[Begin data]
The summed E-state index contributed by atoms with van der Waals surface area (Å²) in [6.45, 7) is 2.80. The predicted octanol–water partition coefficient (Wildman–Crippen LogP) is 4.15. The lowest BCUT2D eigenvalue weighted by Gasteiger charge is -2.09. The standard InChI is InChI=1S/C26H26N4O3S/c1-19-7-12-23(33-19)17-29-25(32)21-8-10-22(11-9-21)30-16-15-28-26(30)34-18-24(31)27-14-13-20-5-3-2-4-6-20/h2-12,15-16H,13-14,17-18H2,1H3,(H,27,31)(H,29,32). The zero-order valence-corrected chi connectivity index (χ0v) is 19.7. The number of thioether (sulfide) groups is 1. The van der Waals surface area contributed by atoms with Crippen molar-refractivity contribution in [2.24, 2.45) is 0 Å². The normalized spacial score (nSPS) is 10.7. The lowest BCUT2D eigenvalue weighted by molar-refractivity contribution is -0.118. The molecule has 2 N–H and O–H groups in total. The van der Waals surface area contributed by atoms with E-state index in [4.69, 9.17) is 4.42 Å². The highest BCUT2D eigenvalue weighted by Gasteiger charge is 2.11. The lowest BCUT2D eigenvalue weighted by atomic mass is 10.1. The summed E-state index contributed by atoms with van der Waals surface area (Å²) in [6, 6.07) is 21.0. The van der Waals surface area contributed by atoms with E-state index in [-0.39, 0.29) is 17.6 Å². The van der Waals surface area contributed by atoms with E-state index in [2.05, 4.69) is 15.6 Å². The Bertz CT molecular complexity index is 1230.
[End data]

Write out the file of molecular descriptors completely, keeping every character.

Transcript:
The summed E-state index contributed by atoms with van der Waals surface area (Å²) in [6.45, 7) is 2.80. The predicted octanol–water partition coefficient (Wildman–Crippen LogP) is 4.15. The lowest BCUT2D eigenvalue weighted by Gasteiger charge is -2.09. The standard InChI is InChI=1S/C26H26N4O3S/c1-19-7-12-23(33-19)17-29-25(32)21-8-10-22(11-9-21)30-16-15-28-26(30)34-18-24(31)27-14-13-20-5-3-2-4-6-20/h2-12,15-16H,13-14,17-18H2,1H3,(H,27,31)(H,29,32). The zero-order valence-corrected chi connectivity index (χ0v) is 19.7. The number of thioether (sulfide) groups is 1. The van der Waals surface area contributed by atoms with Crippen molar-refractivity contribution in [2.24, 2.45) is 0 Å². The normalized spacial score (nSPS) is 10.7. The lowest BCUT2D eigenvalue weighted by molar-refractivity contribution is -0.118. The molecule has 2 N–H and O–H groups in total. The van der Waals surface area contributed by atoms with E-state index in [4.69, 9.17) is 4.42 Å². The highest BCUT2D eigenvalue weighted by Gasteiger charge is 2.11. The lowest BCUT2D eigenvalue weighted by atomic mass is 10.1. The summed E-state index contributed by atoms with van der Waals surface area (Å²) in [6, 6.07) is 21.0. The van der Waals surface area contributed by atoms with E-state index in [-0.39, 0.29) is 17.6 Å². The van der Waals surface area contributed by atoms with E-state index in [2.05, 4.69) is 15.6 Å². The Bertz CT molecular complexity index is 1230.